Despite efforts like these, rural LGBTQ people still often lack immediate, adequate access to the resources enjoyed by their urban counterparts, including a large community (and the notion of safety in numbers); bars, clubs, and gathering places; access to community organizations, social services, and resource centers; and affirming doctors that specialize in LGBTQ health care. Bans and restrictions on gender-affirming health care have forced many trans people to seek out-of-state medical care, adding additional stress and expenses, and caused some to relocate, or consider moving, to more welcoming environments. Country queers often face poorer health outcomes, including higher rates of anxiety and depression, along with a more visible and aggressive gun culture rooted in the kind of machismo that fuels counterprotesters like the two Hensley and his friends encountered in Corbin.
“LGBTQ people in rural areas were already effectively at a disadvantage when it came to legal equality and policy protections,” Casey said. “It’s not that rural life experiences are uniquely homophobic or transphobic—we know that homophobia and transphobia can occur in big cities and in very progressive states. But the structural conditions that make rural life unique really amplify experiences of discrimination … and now with this dramatic escalation of legislative attacks, [those] disparities are just getting worse and worse.”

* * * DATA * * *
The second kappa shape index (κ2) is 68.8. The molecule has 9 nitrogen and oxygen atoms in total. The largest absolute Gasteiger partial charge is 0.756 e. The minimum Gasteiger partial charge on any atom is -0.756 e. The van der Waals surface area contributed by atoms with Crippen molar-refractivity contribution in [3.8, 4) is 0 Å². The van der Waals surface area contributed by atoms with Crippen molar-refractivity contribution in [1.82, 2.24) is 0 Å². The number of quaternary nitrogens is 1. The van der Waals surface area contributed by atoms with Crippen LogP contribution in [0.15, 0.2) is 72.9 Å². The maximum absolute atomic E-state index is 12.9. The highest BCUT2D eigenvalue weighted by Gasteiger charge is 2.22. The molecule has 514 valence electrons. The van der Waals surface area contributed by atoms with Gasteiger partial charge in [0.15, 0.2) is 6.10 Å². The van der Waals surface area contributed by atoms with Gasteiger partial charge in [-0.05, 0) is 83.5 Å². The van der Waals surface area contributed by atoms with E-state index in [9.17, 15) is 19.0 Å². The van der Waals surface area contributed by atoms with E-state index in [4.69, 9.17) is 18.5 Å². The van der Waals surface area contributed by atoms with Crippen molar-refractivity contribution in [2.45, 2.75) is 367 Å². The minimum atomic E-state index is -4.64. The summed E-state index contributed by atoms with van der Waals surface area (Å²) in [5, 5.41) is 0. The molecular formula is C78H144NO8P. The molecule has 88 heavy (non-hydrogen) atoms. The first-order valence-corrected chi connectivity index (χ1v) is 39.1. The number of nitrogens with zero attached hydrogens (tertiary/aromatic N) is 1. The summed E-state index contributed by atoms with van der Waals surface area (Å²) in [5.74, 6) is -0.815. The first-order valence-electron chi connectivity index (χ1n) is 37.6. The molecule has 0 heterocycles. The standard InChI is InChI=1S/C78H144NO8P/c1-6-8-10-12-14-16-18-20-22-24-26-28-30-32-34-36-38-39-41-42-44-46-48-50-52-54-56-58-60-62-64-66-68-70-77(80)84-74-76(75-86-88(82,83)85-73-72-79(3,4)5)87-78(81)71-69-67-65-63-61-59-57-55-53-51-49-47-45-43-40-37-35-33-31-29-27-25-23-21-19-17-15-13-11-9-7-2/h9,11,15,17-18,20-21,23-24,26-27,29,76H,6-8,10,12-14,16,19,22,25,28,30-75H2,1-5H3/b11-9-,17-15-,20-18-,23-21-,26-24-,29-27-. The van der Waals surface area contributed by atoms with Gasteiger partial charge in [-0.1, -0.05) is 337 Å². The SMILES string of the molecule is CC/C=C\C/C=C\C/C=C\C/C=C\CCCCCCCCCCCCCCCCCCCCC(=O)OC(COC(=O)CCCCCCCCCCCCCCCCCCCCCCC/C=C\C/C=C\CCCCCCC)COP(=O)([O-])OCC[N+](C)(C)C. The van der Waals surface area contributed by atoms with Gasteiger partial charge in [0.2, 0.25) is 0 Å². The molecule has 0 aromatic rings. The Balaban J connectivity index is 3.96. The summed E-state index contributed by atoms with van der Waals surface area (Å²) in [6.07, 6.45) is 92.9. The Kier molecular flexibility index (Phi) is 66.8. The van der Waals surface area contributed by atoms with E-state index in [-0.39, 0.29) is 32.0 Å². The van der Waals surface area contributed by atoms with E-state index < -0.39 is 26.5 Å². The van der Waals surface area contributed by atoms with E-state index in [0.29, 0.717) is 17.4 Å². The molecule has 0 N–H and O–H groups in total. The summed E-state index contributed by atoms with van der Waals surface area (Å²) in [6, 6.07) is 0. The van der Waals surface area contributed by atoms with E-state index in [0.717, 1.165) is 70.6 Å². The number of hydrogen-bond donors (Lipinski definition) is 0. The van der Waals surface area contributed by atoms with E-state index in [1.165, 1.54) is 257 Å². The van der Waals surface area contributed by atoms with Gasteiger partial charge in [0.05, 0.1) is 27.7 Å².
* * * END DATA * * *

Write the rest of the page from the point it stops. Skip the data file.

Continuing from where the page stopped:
Countering such prejudice and hostility won’t be easy. In the absence of federal legislation, like the Equality Act, that would secure protections on the basis of orientation and gender identity, and in light of many states’ attacks on LGBTQ people, advocates like Casey are encouraging local lawmakers to pass nondiscrimination ordinances. The creation of queer-affirming spaces—especially those centered on the arts—is also key, particularly to ensure LGBTQ rural youth are given the option of staying rather than leaving. Grants from nonprofit organizations and philanthropic foundations could help to fund more necessary studies on rural LGBTQ life and projects like a mobile clinic devoted to queer health needs. Rural areas are also in dire need of more local grassroots organizations to build community, and closer connections to those in urban centers. Affiliations like these could provide increased training in peaceful protesting, including how to avoid or de-escalate potentially dangerous interactions.